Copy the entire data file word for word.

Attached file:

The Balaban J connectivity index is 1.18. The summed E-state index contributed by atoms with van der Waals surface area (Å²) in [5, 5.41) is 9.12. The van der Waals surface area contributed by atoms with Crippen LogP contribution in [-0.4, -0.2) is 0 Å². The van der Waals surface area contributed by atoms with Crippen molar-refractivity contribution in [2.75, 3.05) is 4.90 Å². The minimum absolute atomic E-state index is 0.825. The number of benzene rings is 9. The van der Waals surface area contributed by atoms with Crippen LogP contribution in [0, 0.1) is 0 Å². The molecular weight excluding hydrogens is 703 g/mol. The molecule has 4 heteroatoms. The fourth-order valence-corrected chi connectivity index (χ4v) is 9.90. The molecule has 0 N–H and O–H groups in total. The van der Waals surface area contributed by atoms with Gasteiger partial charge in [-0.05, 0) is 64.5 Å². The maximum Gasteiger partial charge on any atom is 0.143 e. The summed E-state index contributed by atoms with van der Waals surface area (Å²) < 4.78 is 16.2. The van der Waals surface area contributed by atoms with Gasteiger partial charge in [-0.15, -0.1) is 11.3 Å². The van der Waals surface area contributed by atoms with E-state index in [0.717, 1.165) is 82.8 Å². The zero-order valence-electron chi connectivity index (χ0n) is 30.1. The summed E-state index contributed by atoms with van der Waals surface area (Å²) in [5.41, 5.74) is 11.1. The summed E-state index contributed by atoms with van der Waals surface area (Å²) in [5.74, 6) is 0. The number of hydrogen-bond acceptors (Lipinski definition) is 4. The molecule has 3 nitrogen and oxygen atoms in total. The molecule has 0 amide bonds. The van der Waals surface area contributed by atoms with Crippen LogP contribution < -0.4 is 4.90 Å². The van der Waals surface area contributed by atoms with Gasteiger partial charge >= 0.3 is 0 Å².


The Balaban J connectivity index is 1.18. The summed E-state index contributed by atoms with van der Waals surface area (Å²) in [5, 5.41) is 9.12. The van der Waals surface area contributed by atoms with Crippen LogP contribution in [-0.4, -0.2) is 0 Å². The van der Waals surface area contributed by atoms with Crippen molar-refractivity contribution in [2.75, 3.05) is 4.90 Å². The minimum absolute atomic E-state index is 0.825. The number of benzene rings is 9. The van der Waals surface area contributed by atoms with Crippen LogP contribution in [0, 0.1) is 0 Å². The molecular weight excluding hydrogens is 703 g/mol. The molecule has 4 heteroatoms. The fourth-order valence-corrected chi connectivity index (χ4v) is 9.90. The molecule has 0 N–H and O–H groups in total. The van der Waals surface area contributed by atoms with Gasteiger partial charge in [-0.05, 0) is 64.5 Å². The maximum Gasteiger partial charge on any atom is 0.143 e. The summed E-state index contributed by atoms with van der Waals surface area (Å²) < 4.78 is 16.2. The van der Waals surface area contributed by atoms with Gasteiger partial charge in [-0.15, -0.1) is 11.3 Å². The van der Waals surface area contributed by atoms with E-state index in [0.717, 1.165) is 82.8 Å². The zero-order valence-electron chi connectivity index (χ0n) is 30.1. The summed E-state index contributed by atoms with van der Waals surface area (Å²) in [5.41, 5.74) is 11.1. The summed E-state index contributed by atoms with van der Waals surface area (Å²) in [5.74, 6) is 0. The number of hydrogen-bond acceptors (Lipinski definition) is 4. The molecule has 3 nitrogen and oxygen atoms in total. The molecule has 0 amide bonds. The van der Waals surface area contributed by atoms with Crippen LogP contribution < -0.4 is 4.90 Å². The van der Waals surface area contributed by atoms with Gasteiger partial charge >= 0.3 is 0 Å².